Needless to say, another set of dumb arguments (and a promotional gag) bites the dust.
It's kinda sad, really... I didn't even have to check my resources for these.

This is Chaotic Void taking off, eh?!

Tuesday, November 4, 2008

"My Thoughts on the Election" or "The Hat Comments on the Butt"

ROMANS 13:1-7 (NIV)
"Everyone must submit himself to the governing authorities, for there is no authority except that which God has established. The authorities that exist have been established by God. Consequently, he who rebels against the authority is rebelling against what God has instituted, and those who do so will bring judgment on themselves. For rulers hold no terror for those who do right, but for those who do wrong. Do you want to be free from fear of the one in authority? Then do what is right and he will commend you. For he is God's servant to do you good. But if you do wrong, be afraid, for he does not bear the sword for nothing. He is God's servant, an agent of wrath to bring punishment on the wrongdoer. Therefore, it is necessary to submit to the authorities, not only because of possible punishment but also because of conscience. This is also why you pay taxes, for the authorities are God's servants, who give their full time to governing. Give everyone what you owe him: If you owe taxes, pay taxes; if revenue, then revenue; if respect, then respect; if honor, then honor."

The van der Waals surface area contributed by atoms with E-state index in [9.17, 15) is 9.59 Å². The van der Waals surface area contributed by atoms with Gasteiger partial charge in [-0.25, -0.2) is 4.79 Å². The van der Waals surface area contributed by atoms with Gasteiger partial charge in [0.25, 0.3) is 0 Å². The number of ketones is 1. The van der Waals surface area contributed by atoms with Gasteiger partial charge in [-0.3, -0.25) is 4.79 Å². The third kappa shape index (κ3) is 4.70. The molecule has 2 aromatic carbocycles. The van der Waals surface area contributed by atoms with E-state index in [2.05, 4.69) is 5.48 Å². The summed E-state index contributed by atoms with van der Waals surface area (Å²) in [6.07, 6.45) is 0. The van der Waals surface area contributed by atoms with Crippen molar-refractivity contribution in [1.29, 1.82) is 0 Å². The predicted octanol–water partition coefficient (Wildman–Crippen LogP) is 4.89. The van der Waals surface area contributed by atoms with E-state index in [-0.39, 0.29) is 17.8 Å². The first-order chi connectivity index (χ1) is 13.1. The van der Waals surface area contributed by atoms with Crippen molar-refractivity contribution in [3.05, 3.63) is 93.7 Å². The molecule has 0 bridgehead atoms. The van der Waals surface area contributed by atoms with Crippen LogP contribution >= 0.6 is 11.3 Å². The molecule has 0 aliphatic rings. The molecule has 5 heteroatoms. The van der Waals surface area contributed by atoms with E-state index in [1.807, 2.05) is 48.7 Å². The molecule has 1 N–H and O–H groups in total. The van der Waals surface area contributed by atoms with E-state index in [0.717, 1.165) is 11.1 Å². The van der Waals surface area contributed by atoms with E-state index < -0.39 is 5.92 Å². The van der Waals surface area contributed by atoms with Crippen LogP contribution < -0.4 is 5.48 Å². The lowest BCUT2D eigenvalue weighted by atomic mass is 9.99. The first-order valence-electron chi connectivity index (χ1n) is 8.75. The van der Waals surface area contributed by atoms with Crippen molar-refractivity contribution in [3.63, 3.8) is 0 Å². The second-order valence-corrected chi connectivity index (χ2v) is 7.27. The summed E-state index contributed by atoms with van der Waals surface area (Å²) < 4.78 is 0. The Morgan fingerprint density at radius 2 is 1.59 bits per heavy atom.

***DISCLAIMER: I'm not a full-blown liberal, or a full-blown conservative. I'm more of a semi-Libertarian kind of guy.***

Well, in case you haven't heard, Obama won the election in the US of A. To be honest, I was certain that Obama would win. For a while now, it's been said here in Canada that Obama would be the next president. Must be something in our Beer that gives us prophetic powers.